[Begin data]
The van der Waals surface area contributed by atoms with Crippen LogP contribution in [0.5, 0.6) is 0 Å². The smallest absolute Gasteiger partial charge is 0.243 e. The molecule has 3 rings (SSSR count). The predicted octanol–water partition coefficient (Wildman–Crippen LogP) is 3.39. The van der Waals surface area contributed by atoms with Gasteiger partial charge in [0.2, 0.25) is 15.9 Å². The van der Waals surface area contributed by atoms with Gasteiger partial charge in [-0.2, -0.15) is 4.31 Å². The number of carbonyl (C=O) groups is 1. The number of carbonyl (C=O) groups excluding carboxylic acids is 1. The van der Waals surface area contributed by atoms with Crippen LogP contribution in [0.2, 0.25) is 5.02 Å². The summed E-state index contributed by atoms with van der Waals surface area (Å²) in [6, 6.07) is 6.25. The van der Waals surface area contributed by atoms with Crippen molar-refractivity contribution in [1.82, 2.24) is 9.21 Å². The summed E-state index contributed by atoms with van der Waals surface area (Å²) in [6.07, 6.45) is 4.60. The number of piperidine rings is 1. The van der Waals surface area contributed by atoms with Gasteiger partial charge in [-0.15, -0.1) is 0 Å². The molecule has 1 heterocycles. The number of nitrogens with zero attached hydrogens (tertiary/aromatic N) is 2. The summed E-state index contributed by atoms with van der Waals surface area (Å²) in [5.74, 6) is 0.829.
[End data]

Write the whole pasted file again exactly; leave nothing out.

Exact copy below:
The van der Waals surface area contributed by atoms with Crippen LogP contribution in [0.5, 0.6) is 0 Å². The smallest absolute Gasteiger partial charge is 0.243 e. The molecule has 3 rings (SSSR count). The predicted octanol–water partition coefficient (Wildman–Crippen LogP) is 3.39. The van der Waals surface area contributed by atoms with Gasteiger partial charge in [0.2, 0.25) is 15.9 Å². The van der Waals surface area contributed by atoms with Gasteiger partial charge in [-0.2, -0.15) is 4.31 Å². The number of carbonyl (C=O) groups is 1. The number of carbonyl (C=O) groups excluding carboxylic acids is 1. The van der Waals surface area contributed by atoms with Crippen LogP contribution in [0.2, 0.25) is 5.02 Å². The summed E-state index contributed by atoms with van der Waals surface area (Å²) in [6, 6.07) is 6.25. The van der Waals surface area contributed by atoms with Crippen molar-refractivity contribution in [1.82, 2.24) is 9.21 Å². The summed E-state index contributed by atoms with van der Waals surface area (Å²) in [6.07, 6.45) is 4.60. The number of piperidine rings is 1. The van der Waals surface area contributed by atoms with Gasteiger partial charge in [-0.15, -0.1) is 0 Å². The molecule has 1 heterocycles. The number of nitrogens with zero attached hydrogens (tertiary/aromatic N) is 2. The summed E-state index contributed by atoms with van der Waals surface area (Å²) in [5.74, 6) is 0.829.